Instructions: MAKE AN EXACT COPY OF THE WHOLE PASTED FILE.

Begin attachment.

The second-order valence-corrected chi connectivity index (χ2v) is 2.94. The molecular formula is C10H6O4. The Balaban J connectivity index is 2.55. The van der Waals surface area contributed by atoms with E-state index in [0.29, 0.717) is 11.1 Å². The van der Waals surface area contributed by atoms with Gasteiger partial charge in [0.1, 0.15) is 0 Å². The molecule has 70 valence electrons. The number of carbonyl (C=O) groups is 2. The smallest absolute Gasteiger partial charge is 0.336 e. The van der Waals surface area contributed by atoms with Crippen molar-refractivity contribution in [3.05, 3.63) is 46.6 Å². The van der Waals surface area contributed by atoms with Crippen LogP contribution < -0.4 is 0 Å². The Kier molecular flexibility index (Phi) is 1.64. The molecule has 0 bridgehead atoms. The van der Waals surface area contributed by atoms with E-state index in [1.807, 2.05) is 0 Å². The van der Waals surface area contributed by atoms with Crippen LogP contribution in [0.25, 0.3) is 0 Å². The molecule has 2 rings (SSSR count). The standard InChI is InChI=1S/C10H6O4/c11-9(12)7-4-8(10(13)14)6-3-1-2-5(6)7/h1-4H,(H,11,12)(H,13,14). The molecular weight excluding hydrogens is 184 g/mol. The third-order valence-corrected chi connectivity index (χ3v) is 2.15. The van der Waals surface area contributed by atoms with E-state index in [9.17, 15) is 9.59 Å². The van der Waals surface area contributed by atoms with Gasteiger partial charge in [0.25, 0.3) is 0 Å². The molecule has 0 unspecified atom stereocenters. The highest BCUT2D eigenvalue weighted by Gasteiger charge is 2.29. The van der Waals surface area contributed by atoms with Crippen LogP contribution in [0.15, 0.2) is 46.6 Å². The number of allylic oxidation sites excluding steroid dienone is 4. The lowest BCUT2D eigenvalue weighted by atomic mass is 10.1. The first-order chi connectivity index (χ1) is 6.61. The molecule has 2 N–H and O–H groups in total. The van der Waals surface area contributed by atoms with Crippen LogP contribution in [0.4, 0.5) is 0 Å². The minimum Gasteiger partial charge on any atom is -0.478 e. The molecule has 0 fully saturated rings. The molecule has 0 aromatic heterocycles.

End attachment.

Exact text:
The second-order valence-corrected chi connectivity index (χ2v) is 2.94. The molecular formula is C10H6O4. The Balaban J connectivity index is 2.55. The van der Waals surface area contributed by atoms with E-state index in [0.29, 0.717) is 11.1 Å². The van der Waals surface area contributed by atoms with Gasteiger partial charge in [0.1, 0.15) is 0 Å². The molecule has 70 valence electrons. The number of carbonyl (C=O) groups is 2. The smallest absolute Gasteiger partial charge is 0.336 e. The van der Waals surface area contributed by atoms with Crippen molar-refractivity contribution in [3.05, 3.63) is 46.6 Å². The van der Waals surface area contributed by atoms with Crippen LogP contribution < -0.4 is 0 Å². The Kier molecular flexibility index (Phi) is 1.64. The molecule has 0 bridgehead atoms. The van der Waals surface area contributed by atoms with E-state index in [1.807, 2.05) is 0 Å². The van der Waals surface area contributed by atoms with Crippen LogP contribution in [0.25, 0.3) is 0 Å². The molecule has 2 rings (SSSR count). The standard InChI is InChI=1S/C10H6O4/c11-9(12)7-4-8(10(13)14)6-3-1-2-5(6)7/h1-4H,(H,11,12)(H,13,14). The molecular weight excluding hydrogens is 184 g/mol. The third-order valence-corrected chi connectivity index (χ3v) is 2.15. The van der Waals surface area contributed by atoms with E-state index in [9.17, 15) is 9.59 Å². The van der Waals surface area contributed by atoms with Gasteiger partial charge in [0.25, 0.3) is 0 Å². The molecule has 0 unspecified atom stereocenters. The highest BCUT2D eigenvalue weighted by Gasteiger charge is 2.29. The van der Waals surface area contributed by atoms with Crippen LogP contribution in [0.15, 0.2) is 46.6 Å². The number of allylic oxidation sites excluding steroid dienone is 4. The lowest BCUT2D eigenvalue weighted by atomic mass is 10.1. The first-order chi connectivity index (χ1) is 6.61. The molecule has 2 N–H and O–H groups in total. The van der Waals surface area contributed by atoms with Crippen LogP contribution in [0.4, 0.5) is 0 Å². The minimum Gasteiger partial charge on any atom is -0.478 e. The molecule has 0 fully saturated rings. The molecule has 0 aromatic heterocycles.